UK property sales up as prices fall

October has seen UK property prices fall to the lowest level for two years, a new survey has announced. Reductions on properties that have been on the market for some time have been blamed for the decrease. The monthly national survey by Hometrack reports a year-on-year price deflation of 0.4%, the lowest rate since October 2010. Following rosy economic announcements from the government last week,  it is tempting to mark the figures as proof that the UK is making real inroads out of recession.

However, analysts say the deflation was predominantly down to sellers lowering asking prices on homes that have been on the market for some time and failed to attract buyers, rather than a fall in demand.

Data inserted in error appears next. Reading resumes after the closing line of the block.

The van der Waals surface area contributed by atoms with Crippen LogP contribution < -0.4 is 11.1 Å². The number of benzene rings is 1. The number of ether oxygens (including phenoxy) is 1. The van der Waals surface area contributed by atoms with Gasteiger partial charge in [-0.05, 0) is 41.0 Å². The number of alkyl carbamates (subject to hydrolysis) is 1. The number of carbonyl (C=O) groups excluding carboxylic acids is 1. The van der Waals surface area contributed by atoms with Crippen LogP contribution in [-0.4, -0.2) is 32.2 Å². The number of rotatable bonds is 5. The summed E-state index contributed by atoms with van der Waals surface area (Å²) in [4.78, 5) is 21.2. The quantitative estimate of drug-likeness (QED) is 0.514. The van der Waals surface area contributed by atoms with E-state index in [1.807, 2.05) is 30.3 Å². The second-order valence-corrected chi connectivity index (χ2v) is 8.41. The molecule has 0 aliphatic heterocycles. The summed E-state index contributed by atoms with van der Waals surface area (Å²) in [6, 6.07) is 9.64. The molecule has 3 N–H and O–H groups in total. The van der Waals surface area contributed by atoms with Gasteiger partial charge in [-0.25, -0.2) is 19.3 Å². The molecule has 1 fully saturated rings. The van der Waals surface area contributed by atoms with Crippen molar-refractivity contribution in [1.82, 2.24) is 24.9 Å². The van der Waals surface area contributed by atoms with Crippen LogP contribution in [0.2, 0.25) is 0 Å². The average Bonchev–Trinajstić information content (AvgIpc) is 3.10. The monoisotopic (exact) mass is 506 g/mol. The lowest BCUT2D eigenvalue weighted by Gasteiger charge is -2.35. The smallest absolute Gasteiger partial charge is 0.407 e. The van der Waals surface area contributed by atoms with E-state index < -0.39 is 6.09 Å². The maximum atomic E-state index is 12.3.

The lowered prices of old housing stock meant there was a 9.2% increase in property sales for the month from one year previous. Asking prices and achieved prices have become closer over the last six months, with an overall 0.1% decline.

In a statement, Richard Donnell, Hometrack’s director of research outined  the future of housing in the UK, saying “The foundation of any national and sustainable recovery in the housing market rests on growth in the wider economy and household incomes”, adding that, “Demand for homes is likely to slow down in the run-up to the year-end with agents looking to push through as many sales as possible.”

The Funding for Lending scheme, introduced by the government in August, appears to have not yet made any impact. The programme is designed by the Bank of England to incentivise mortgage lenders and boost credit growth.